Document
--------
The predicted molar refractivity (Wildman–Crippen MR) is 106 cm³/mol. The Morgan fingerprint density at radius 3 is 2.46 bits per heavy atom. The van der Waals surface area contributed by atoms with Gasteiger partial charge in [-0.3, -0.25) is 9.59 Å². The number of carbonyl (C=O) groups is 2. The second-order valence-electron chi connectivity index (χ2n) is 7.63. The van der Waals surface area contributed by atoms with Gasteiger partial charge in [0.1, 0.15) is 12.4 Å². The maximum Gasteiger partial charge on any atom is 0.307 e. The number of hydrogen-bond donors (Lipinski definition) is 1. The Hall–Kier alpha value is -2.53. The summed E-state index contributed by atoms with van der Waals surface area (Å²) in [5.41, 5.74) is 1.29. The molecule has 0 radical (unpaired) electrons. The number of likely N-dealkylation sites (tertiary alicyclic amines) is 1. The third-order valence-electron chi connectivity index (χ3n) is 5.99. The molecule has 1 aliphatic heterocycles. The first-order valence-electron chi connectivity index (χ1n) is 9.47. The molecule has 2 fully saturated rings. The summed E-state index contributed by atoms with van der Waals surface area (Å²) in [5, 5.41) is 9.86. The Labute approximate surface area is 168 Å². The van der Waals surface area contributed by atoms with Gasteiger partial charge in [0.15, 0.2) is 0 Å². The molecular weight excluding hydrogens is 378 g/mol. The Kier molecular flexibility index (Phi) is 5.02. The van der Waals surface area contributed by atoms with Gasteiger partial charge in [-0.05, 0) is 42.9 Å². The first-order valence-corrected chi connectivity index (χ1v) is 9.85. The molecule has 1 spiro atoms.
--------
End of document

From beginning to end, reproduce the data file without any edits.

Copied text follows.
The predicted molar refractivity (Wildman–Crippen MR) is 106 cm³/mol. The Morgan fingerprint density at radius 3 is 2.46 bits per heavy atom. The van der Waals surface area contributed by atoms with Gasteiger partial charge in [-0.3, -0.25) is 9.59 Å². The number of carbonyl (C=O) groups is 2. The second-order valence-electron chi connectivity index (χ2n) is 7.63. The van der Waals surface area contributed by atoms with Gasteiger partial charge in [0.1, 0.15) is 12.4 Å². The maximum Gasteiger partial charge on any atom is 0.307 e. The number of hydrogen-bond donors (Lipinski definition) is 1. The Hall–Kier alpha value is -2.53. The summed E-state index contributed by atoms with van der Waals surface area (Å²) in [5.41, 5.74) is 1.29. The molecule has 0 radical (unpaired) electrons. The number of likely N-dealkylation sites (tertiary alicyclic amines) is 1. The third-order valence-electron chi connectivity index (χ3n) is 5.99. The molecule has 1 aliphatic heterocycles. The first-order valence-electron chi connectivity index (χ1n) is 9.47. The molecule has 2 fully saturated rings. The summed E-state index contributed by atoms with van der Waals surface area (Å²) in [5, 5.41) is 9.86. The Labute approximate surface area is 168 Å². The van der Waals surface area contributed by atoms with Gasteiger partial charge in [0.15, 0.2) is 0 Å². The molecular weight excluding hydrogens is 378 g/mol. The Kier molecular flexibility index (Phi) is 5.02. The van der Waals surface area contributed by atoms with Gasteiger partial charge in [-0.05, 0) is 42.9 Å². The first-order valence-corrected chi connectivity index (χ1v) is 9.85. The molecule has 1 spiro atoms.